Uston Advanced Point Count (APC) Card Counting System
Ken Uston developed another card counting system called the Advanced Point Count (APC) in the early 1981s. He wrote in detail about the strategy in his most famous book called "Million Dollar Blackjack". The Uston APC is actually one of the more complicated methods of counting cards. In fact, it is a level III (level 3) system. This means that players have to keep track of a fairly large index of points ranging from (-3,-2,-1,0,+1,+2,+3).
Like all multilevel count systems, the Uston APC is not meant for beginners and it takes a lot of skill to be able to memorize such a large index and keep track of so many different figures. Still, this one is not as complicated as the level IV systems. In fact, Ken Uston himself did not personally use the APC strategy but there is a fairly large number of people who still do use it.
The indices are shown below in the table. The chart lists the point values assigned to each type of card. When counting the cards, you are basically adding these index values to your mental running count in your head, either adding or subtracting those values depending on what cards are dealt out onto the table. Remember, you need to keep track of not only your cards and the dealer, but also all the other players.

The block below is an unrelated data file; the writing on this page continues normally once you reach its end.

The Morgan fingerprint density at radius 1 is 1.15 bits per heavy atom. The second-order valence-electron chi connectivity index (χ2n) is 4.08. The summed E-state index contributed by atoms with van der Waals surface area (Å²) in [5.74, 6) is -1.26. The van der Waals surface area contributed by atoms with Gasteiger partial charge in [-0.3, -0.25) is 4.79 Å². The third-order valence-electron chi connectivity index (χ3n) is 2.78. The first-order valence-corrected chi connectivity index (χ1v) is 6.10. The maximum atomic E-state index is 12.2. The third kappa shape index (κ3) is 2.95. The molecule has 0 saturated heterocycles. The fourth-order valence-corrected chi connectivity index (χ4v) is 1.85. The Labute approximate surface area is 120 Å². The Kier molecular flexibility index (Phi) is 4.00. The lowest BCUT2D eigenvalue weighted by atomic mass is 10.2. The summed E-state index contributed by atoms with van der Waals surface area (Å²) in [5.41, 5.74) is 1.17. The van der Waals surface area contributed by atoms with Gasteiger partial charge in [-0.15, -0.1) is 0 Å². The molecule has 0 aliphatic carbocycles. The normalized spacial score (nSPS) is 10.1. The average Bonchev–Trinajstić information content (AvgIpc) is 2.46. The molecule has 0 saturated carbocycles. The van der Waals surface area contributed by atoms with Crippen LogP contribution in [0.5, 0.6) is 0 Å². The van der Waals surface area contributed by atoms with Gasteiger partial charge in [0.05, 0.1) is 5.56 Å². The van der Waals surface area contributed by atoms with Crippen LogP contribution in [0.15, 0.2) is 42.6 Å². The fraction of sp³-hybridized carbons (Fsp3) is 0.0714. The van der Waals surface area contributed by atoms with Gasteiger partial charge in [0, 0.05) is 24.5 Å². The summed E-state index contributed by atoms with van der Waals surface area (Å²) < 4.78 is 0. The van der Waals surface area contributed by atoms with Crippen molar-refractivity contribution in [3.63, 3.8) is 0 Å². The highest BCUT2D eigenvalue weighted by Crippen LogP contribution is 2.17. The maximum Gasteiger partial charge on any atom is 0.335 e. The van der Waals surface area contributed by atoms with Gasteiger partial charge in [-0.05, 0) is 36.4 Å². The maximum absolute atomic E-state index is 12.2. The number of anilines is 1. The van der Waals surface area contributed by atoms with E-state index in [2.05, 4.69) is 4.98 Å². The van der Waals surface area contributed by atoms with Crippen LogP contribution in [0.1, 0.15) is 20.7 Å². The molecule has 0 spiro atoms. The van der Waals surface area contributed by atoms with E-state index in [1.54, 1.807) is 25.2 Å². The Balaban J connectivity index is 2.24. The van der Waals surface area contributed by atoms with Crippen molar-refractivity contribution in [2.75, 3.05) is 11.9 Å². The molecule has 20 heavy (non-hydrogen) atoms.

The Uston APC is a balanced system, which means that when you first start your count off at zero on a fresh deck of cards, the final count should also be 0 after all the cards have been dealt. This is good for practicing because you can gauge whether or not your own count was accurate by using this reference. The only disadvantage to this has to do a conversion between the running count and true count. This calculation is just dividing the running count by the number of total decks you are playing with and you will find the true count.
This system is actually quite powerful. In fact, it has one of the highest insurance correlations possible in any system with a percentage of 90%. The playing efficiency is also remarkably high at 69%, which is also one of the best efficiencies you can possibly get in any strategy. The betting correlation is lower than many systems but it still impressive at 91%. A major drawback is you still have to count aces on the side since this system does not recognize the aces in the index since they count as 0 points.
The advanced point count is actually not recommended unless you are very good and experienced with counting. It is better to use an easier system with slightly lower odds and efficiencies. The small difference in the statistics is barely noticeable in practical purposes anyways. Not only this, you still have to play a perfect game in regards to basic strategy without making a single mistake. This is a much more difficult feat to do when you are trying to count aces on the side along with a level III system. You can see why Ken Uston himself chose to use an easier strategy.